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Delegation Head Says Reports of Persecution Of Egypt’s Christians Are ‘Overstated’

BY Jim Cosgrove

April 05-11, 1998 Issue | Posted 4/5/98 at 2:00 PM

 

NEW YORK—The leader of a delegation of U.S. pastors who visited Egypt early last month has declared that reports of mass persecution of Christians in the predominantly Muslim country are “grossly overstated.”

Recently the U.S. media have claimed that Christians in Egypt face persecution, but Calvin Butts III, president of the New York City Council of Churches and leader of the delegation from the Council that visited Egypt March 10-15, told journalists at a press conference yesterday that he had found no evidence of government-sanctioned persecution of Christians.

The delegation met leading politicians and diplomats and religious leaders—Protestant, Orthodox, and Muslim.

Butts, a black clergyman and pastor of the most prominent Church in New York's Harlem district, the Abyssinian Baptist Church, said his experience in the United States convinced him that a minority group would always suffer some measure of discrimination, and he had found some matters of concern in Egypt.

According to the World Churches Handbook, published in London, about 8.7 million of Egypt's 61 million citizens are Christians. The biggest Church is the Coptic Orthodox Church, which has about 8 million followers.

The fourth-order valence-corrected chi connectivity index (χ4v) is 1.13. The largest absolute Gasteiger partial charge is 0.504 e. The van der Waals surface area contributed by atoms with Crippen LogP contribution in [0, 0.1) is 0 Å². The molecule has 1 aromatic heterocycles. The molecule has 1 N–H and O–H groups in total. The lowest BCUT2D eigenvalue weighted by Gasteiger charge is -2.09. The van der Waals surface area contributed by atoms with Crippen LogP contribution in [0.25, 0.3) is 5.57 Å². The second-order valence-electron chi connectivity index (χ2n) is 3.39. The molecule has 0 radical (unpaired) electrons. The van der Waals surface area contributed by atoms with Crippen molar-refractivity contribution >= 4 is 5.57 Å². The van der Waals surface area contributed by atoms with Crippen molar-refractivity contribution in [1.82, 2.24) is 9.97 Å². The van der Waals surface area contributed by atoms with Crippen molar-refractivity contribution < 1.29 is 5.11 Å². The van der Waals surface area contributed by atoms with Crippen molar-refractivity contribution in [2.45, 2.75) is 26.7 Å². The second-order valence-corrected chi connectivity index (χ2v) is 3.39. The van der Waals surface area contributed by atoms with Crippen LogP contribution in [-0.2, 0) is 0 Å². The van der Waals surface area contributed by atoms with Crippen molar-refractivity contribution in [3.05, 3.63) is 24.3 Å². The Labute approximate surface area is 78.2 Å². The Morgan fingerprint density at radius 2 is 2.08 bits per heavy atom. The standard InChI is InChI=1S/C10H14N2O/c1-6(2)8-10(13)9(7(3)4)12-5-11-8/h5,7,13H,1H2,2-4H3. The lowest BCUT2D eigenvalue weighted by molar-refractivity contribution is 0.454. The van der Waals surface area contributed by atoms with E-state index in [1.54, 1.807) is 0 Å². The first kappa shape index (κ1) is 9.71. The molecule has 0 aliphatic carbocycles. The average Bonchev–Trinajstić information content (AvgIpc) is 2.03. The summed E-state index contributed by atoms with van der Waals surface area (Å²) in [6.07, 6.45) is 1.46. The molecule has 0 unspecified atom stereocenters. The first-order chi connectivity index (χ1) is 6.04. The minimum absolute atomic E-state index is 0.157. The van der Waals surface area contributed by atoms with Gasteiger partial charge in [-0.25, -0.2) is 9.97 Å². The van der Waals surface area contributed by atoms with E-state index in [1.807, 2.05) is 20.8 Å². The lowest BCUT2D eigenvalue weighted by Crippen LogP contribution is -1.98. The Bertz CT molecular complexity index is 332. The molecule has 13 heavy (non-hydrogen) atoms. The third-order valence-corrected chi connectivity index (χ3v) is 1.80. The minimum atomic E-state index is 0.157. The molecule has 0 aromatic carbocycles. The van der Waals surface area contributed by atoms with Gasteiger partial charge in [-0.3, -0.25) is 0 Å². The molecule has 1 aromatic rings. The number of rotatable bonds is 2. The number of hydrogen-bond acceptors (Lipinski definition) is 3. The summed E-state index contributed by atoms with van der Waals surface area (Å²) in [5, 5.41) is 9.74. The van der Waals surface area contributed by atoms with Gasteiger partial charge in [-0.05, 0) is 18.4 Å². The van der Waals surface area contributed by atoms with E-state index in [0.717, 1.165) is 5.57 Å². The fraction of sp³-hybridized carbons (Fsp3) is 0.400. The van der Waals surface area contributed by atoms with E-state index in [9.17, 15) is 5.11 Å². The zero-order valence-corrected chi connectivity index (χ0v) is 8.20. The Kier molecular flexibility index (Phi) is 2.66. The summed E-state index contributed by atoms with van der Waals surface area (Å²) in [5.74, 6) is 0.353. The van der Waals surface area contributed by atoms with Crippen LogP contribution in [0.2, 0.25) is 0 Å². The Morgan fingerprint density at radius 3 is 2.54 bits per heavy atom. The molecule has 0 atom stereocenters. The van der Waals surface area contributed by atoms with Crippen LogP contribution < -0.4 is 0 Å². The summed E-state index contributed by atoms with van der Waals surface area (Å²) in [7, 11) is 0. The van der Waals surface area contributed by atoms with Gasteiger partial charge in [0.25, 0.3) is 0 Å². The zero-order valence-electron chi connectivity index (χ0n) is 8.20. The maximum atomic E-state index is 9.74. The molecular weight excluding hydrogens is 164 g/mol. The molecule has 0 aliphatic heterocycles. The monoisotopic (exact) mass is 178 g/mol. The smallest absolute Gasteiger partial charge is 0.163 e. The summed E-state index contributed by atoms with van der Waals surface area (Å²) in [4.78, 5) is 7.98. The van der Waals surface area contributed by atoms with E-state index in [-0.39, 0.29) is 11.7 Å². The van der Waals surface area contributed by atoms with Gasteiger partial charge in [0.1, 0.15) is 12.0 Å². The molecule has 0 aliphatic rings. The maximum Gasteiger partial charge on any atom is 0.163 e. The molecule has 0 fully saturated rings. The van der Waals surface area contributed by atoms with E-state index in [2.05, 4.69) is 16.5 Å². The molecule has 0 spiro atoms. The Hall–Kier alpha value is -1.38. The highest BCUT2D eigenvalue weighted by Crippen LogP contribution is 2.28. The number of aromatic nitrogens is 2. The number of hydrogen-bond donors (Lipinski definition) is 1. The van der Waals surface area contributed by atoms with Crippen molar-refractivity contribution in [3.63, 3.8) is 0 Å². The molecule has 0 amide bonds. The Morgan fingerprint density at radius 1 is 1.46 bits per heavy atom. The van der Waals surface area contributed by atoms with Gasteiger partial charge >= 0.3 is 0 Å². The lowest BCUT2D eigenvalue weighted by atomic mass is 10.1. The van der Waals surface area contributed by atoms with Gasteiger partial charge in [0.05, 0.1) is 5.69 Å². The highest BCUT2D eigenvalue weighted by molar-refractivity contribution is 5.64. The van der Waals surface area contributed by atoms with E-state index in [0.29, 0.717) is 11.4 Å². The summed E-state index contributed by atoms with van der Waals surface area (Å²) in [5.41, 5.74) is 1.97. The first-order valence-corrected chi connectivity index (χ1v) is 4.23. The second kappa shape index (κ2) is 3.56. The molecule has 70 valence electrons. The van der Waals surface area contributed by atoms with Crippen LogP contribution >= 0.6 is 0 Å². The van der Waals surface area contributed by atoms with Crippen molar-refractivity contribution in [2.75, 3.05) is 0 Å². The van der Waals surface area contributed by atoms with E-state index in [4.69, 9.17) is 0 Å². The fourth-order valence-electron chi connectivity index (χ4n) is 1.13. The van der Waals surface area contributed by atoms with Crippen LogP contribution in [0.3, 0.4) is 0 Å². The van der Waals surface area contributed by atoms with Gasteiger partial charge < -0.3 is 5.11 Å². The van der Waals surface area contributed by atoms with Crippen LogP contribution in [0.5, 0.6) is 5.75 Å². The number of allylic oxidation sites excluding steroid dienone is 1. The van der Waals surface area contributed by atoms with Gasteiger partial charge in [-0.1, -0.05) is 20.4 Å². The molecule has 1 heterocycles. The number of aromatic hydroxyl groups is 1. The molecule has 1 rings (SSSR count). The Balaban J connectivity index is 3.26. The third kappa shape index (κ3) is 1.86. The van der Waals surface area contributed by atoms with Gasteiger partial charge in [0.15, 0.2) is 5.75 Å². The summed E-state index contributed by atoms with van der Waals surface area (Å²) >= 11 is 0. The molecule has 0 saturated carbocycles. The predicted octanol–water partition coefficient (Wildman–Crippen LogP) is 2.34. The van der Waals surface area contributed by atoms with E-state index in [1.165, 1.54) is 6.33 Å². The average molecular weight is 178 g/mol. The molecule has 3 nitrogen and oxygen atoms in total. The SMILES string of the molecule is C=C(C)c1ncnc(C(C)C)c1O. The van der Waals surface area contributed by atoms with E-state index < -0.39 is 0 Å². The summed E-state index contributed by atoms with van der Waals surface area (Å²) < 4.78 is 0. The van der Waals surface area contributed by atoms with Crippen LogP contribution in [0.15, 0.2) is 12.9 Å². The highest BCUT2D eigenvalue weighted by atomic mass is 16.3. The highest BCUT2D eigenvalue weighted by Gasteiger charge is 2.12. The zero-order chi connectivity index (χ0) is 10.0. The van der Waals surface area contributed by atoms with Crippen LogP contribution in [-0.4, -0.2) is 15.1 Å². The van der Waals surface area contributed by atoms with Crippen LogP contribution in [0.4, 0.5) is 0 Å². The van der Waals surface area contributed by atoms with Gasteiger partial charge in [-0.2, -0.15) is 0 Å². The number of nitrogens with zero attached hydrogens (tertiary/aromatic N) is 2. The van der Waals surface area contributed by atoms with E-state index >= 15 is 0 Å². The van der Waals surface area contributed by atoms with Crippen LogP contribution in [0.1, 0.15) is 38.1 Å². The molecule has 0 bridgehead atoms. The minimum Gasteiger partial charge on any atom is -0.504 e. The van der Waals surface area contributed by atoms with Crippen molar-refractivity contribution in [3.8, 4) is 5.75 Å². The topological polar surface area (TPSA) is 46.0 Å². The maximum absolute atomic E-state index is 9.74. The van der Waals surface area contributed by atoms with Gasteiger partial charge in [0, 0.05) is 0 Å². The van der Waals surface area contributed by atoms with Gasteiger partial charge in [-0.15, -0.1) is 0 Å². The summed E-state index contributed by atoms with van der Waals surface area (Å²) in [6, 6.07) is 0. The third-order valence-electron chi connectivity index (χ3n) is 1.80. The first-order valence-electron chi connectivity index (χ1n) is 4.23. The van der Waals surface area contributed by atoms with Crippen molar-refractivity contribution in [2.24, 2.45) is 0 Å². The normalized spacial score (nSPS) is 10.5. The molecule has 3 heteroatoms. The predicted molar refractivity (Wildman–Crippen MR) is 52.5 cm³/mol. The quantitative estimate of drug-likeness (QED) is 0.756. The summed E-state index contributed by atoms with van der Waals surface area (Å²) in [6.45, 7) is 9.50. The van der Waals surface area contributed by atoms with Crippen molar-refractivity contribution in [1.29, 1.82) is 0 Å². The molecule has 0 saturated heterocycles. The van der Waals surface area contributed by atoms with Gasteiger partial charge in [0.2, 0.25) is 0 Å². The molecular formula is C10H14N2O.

“Isolated incidents” sometimes occurred in Egypt, Butts said, but Christian leaders there told the delegation that relations with Muslims were good, and that the government was not “turning a blind eye” to offenses against Christians.

Butts said that the leader of the Coptic Orthodox Church, Pope Shenouda III of Alexandria, Patriarch of the Holy See of St. Mark, told the delegation that any conflicts between Christians and Muslims were “best resolved by Muslims and Christians in Egypt.”

Asked what American Church leaders might do, Pope Shenouda, who is also a president of the World Council of Churches, advised them to go home and deal with “troubles among your own young people,” Butts said.

Many Church leaders in the Middle East have deep misgivings about foreigners and foreign governments, particularly the U.S. government, exerting pressure for better treatment of Christians in the region. Such interventions could, they believe, cause harm by politicizing interfaith relationships and arousing local resentment against Christians as the supposed cause of the foreign pressures.

Representatives of a U.S. organization, the American Coptic Union, which has made serious claims about the treatment of Egyptian Christians, attended the press conference, and insisted yesterday that acts against Egyptian Christians were not “isolated incidents,” but occurred regularly. They insisted that officials of the Egyptian government did not give equal protection to Christians, but acted in collaboration with terrorists attacking Christians.

Butts disagreed with their claims and said the delegation found no need for a “crusade” to deliver Egyptian Christians from persecution. (ENI)